Having been nestled in the comfort and safety of your womb, the transition into the world is monumental – for both your baby and you.
Out in the big wide world despite being still ensconced in a newborn bubble – your baby is exposed to the difference between dark and light, smells they’ve never experienced, loud noises and sounds, changes in temperature and delightful new sensations around touch.
Every single thing is new to a baby, it is sensory overload. We can only imagine how much information those little newborn brains are taking in!
So, how do they start to make sense of all this new data and stimuli? It all happens when they are sleeping.
It often seems like newborn babies are the lucky ones; bundled up and slumbering away for much of the day. And much to the dismay of parents and family members, after sleeping blissfully all day most new babies are frequently awake all night as they haven’t yet learned to differentiate between night and day.
After the first few months though, babies usually start to synch into our day:night routine. They become more aware of the world around them and all the things to see and discover and at this time your little human gradually becomes more wakeful.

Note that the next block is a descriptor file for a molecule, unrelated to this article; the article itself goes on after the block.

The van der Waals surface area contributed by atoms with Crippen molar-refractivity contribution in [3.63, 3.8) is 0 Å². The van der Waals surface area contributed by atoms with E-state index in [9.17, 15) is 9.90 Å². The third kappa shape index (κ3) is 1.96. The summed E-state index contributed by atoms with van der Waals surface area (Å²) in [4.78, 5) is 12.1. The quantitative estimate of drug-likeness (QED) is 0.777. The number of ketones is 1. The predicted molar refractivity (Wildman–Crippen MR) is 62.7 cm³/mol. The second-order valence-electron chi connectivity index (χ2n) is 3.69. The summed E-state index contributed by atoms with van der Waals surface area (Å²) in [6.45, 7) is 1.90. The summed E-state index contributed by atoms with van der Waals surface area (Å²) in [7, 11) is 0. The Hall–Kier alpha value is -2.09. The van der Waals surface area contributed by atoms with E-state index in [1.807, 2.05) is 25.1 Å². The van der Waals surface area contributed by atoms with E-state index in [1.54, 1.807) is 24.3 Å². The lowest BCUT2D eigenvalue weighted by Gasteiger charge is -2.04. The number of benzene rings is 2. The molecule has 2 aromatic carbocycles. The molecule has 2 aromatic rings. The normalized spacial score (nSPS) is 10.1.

Enter some new challenges, just when you have mastered the old ones!
Some babies can be difficult to settle and may catnap for only 40 minutes and actively fight naptime. Others wake up ready to party in the middle of the night.
Sleep is one of the most common challenges new parents face. And not just learning to function while being deprived of their own sleep but trying to establish a routine to meet the ever-changing needs of their little one.
According to Emma Purdue, founder of Baby Sleep Consultant, there are things that you can do – even in the first 3 months of your littlies’ life – to start establishing sleep patterns.
Helping newborns to consolidate naps for longer, more restorative stretches of sleep is a great start, as is moving towards optimum day-time sleeps. As an added bonus of bringing a predictable pattern to your day, the good news is this can also lead to better night-time sleeps too.
Emma says: “Most newborns come home from hospital with their days and nights mixed up. They sleep for 2-3 hour stints frequently in the day, and can be hard to wake to feed. They then wake frequently at night and are perhaps quite wakeful from midnight until morning. This is normal in those early weeks, the solution is time and slowly extending your newborns awake time during the day. But if your baby is over 6-12 weeks and still has this sleep pattern, you might want to work on less day sleep immediately.”
In terms of babies – sleep is up there with the big issues and we can all do with all the help we can get.
Make sure you check out the Facebook Live we hosted with Emma earlier this month about How To Achieve Better Naps – 3 MUST Knows!